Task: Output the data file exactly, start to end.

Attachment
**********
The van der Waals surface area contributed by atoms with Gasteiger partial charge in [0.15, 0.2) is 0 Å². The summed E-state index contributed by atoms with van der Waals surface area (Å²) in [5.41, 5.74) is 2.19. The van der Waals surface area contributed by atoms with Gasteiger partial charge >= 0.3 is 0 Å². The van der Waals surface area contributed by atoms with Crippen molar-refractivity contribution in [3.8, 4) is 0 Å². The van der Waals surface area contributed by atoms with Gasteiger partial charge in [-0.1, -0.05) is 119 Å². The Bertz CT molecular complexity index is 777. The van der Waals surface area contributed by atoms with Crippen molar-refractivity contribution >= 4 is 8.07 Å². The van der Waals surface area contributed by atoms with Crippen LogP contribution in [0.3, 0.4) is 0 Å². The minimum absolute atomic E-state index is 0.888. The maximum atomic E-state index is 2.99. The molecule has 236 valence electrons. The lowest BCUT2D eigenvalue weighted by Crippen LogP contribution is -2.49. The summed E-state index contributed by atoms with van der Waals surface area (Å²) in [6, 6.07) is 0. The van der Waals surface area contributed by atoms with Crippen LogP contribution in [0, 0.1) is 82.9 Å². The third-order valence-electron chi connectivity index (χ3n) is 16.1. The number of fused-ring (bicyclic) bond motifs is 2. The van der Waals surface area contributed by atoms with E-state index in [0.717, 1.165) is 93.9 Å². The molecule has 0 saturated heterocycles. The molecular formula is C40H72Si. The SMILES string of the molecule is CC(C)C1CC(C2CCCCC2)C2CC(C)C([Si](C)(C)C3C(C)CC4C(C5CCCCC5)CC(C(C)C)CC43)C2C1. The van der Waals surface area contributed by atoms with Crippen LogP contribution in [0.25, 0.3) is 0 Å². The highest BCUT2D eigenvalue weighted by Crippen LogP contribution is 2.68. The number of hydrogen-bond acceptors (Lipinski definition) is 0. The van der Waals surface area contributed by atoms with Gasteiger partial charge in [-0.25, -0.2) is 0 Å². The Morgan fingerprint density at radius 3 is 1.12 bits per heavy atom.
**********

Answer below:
The van der Waals surface area contributed by atoms with Gasteiger partial charge in [0.15, 0.2) is 0 Å². The summed E-state index contributed by atoms with van der Waals surface area (Å²) in [5.41, 5.74) is 2.19. The van der Waals surface area contributed by atoms with Gasteiger partial charge >= 0.3 is 0 Å². The van der Waals surface area contributed by atoms with Crippen molar-refractivity contribution in [3.8, 4) is 0 Å². The van der Waals surface area contributed by atoms with Gasteiger partial charge in [-0.1, -0.05) is 119 Å². The Bertz CT molecular complexity index is 777. The van der Waals surface area contributed by atoms with Crippen molar-refractivity contribution >= 4 is 8.07 Å². The van der Waals surface area contributed by atoms with Crippen LogP contribution in [0.3, 0.4) is 0 Å². The minimum absolute atomic E-state index is 0.888. The maximum atomic E-state index is 2.99. The molecule has 236 valence electrons. The lowest BCUT2D eigenvalue weighted by Crippen LogP contribution is -2.49. The summed E-state index contributed by atoms with van der Waals surface area (Å²) in [6, 6.07) is 0. The van der Waals surface area contributed by atoms with Crippen LogP contribution in [0, 0.1) is 82.9 Å². The third-order valence-electron chi connectivity index (χ3n) is 16.1. The number of fused-ring (bicyclic) bond motifs is 2. The van der Waals surface area contributed by atoms with E-state index in [0.717, 1.165) is 93.9 Å². The molecule has 0 saturated heterocycles. The molecular formula is C40H72Si. The SMILES string of the molecule is CC(C)C1CC(C2CCCCC2)C2CC(C)C([Si](C)(C)C3C(C)CC4C(C5CCCCC5)CC(C(C)C)CC43)C2C1. The van der Waals surface area contributed by atoms with Crippen LogP contribution in [0.25, 0.3) is 0 Å². The highest BCUT2D eigenvalue weighted by Crippen LogP contribution is 2.68. The number of hydrogen-bond acceptors (Lipinski definition) is 0. The van der Waals surface area contributed by atoms with Gasteiger partial charge in [-0.25, -0.2) is 0 Å². The Morgan fingerprint density at radius 3 is 1.12 bits per heavy atom.